Growth and Confidence, but not Complacency



By Christophe Morel, Chief Economist at Groupama Asset Management.

[Christophe Morel, Chief Economist]
Our economic scenario draws the distinction between structural analysis (long-term) and current situation snapshot (short-term). Without doubt, we are more prudent than many others concerning the long-term environment but more optimistic than average regarding short-term prospects. “While the current economic situation is going well,” investors are likely to prefer “the glass that is half-full to the glass that is half-empty”.

Obviously, financial assets would be vulnerable to a slowdown in the overall economy.

Our structural analysis describes an environment of durably low growth and high levels of public and private debt both in the developed and the emerging countries, prompting the need for “financial repression” (i.e. control of the yield curve by central banks) to counter a long-term risk that is more deflationary than inflationary. This vision evidently compels us to beware of complacency.

However, our analysis of the current economic situation remains very favourable for the next two years, with quite high confidence in the growth prospects of the developed countries and statistics for cyclical inflation (underlying inflation) that we predict will be surprisingly high. Essentially, growth is supported by three factors:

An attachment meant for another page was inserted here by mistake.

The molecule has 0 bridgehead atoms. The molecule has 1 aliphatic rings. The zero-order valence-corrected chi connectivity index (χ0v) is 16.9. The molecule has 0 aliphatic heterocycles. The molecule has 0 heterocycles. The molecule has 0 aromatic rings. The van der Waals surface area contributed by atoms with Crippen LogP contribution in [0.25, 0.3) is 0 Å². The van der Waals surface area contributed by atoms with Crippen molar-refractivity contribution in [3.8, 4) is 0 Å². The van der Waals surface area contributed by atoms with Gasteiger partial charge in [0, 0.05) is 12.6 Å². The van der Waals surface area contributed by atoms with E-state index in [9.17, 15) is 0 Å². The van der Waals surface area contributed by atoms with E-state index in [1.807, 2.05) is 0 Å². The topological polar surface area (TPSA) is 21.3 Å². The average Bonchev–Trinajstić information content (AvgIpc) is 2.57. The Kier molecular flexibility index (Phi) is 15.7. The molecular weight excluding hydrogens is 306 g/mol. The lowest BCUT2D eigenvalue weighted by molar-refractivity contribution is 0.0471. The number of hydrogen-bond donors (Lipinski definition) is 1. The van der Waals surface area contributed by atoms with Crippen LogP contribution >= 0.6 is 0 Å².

• the main reason is purely cyclical, in that there is always a delay in reconstituting stocks and in investment;
  • secondly, external imbalances are globally contained, although there is a real concern crystallizing concerns the US current account deficit and the Chinese surplus;
  • finally, monetary policies remain very accommodating and are, overall, well-coordinated with fiscal policies (for example, the Chinese current account surplus in theory requires an expansive fiscal policy and more restrictive monetary conditions, which is what we observe is happening in practice.

The emerging countries will benefit from the recovery in the developed countries but will not be the driving force of this recovery, precisely because they are further ahead in the production/investment/debt cycle.

Given this principal scenario, the balance of risks is generally positive in the short term and negative in the medium term. In the short term, the confirmation of tax reform in the United States and the trend of world trade could induce us to revise our growth forecasts upwards.

In the medium term, there are two main downside risks: first, the risk of massive fluctuations in foreign exchange or financial assets, which could lead to a tightening of financial conditions, and; second, the trend of widening inequalities and the increasing financial insecurity of employees are durably exacerbating the political and social risks.

In terms of our money market scenario, this implies that:

  • For the Fed, the unconventional monetary policy has clearly started to tighten, since the balance should fall from 22% of GDP at present to 14% of GDP by the end of 2019. Conventional monetary policy should also tighten, with an increase in Fed Funds in 2017 and 3 hikes in interest rates in 2018 to attain the “neutral” nominal rate, which is considered to be 2%-2.5%. So, in a year’s time, we will be speaking of the end of the tightening cycle in the United States.


  • For the ECB, it is time to envisage the end of the cycle of marginal monthly purchases, already scheduled for next September, due to the upward revisions of nominal growth, the operational constraints imposed by the rarity of the securities (especially in the case of German bonds) and a Governing Council that is increasingly divided on the asset purchase policy.


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